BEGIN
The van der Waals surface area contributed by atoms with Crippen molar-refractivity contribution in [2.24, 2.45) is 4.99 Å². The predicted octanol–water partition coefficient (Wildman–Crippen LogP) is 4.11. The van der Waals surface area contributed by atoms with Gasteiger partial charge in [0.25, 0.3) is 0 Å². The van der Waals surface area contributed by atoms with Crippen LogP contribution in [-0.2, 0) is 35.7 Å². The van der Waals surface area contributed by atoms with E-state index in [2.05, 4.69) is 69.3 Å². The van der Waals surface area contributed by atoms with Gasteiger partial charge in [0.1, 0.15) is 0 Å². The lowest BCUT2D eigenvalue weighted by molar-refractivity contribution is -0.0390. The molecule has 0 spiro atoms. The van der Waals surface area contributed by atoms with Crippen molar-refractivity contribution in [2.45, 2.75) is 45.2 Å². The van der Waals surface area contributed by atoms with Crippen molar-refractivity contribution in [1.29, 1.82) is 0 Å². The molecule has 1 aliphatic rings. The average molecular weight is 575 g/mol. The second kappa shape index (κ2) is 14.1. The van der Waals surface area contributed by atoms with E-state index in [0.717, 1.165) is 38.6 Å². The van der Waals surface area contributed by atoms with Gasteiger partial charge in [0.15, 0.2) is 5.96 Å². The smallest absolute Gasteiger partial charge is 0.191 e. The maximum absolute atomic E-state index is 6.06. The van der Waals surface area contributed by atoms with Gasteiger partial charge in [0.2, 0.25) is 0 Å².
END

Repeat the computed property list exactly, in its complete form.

The van der Waals surface area contributed by atoms with Crippen molar-refractivity contribution in [2.24, 2.45) is 4.99 Å². The predicted octanol–water partition coefficient (Wildman–Crippen LogP) is 4.11. The van der Waals surface area contributed by atoms with Gasteiger partial charge in [0.25, 0.3) is 0 Å². The van der Waals surface area contributed by atoms with Crippen LogP contribution in [-0.2, 0) is 35.7 Å². The van der Waals surface area contributed by atoms with E-state index in [2.05, 4.69) is 69.3 Å². The van der Waals surface area contributed by atoms with Gasteiger partial charge in [0.1, 0.15) is 0 Å². The lowest BCUT2D eigenvalue weighted by molar-refractivity contribution is -0.0390. The molecule has 0 spiro atoms. The van der Waals surface area contributed by atoms with Crippen molar-refractivity contribution in [2.45, 2.75) is 45.2 Å². The van der Waals surface area contributed by atoms with Crippen molar-refractivity contribution in [1.29, 1.82) is 0 Å². The molecule has 1 aliphatic rings. The average molecular weight is 575 g/mol. The second kappa shape index (κ2) is 14.1. The van der Waals surface area contributed by atoms with E-state index in [0.717, 1.165) is 38.6 Å². The van der Waals surface area contributed by atoms with Gasteiger partial charge in [0.15, 0.2) is 5.96 Å². The smallest absolute Gasteiger partial charge is 0.191 e. The maximum absolute atomic E-state index is 6.06. The van der Waals surface area contributed by atoms with Gasteiger partial charge in [0.2, 0.25) is 0 Å².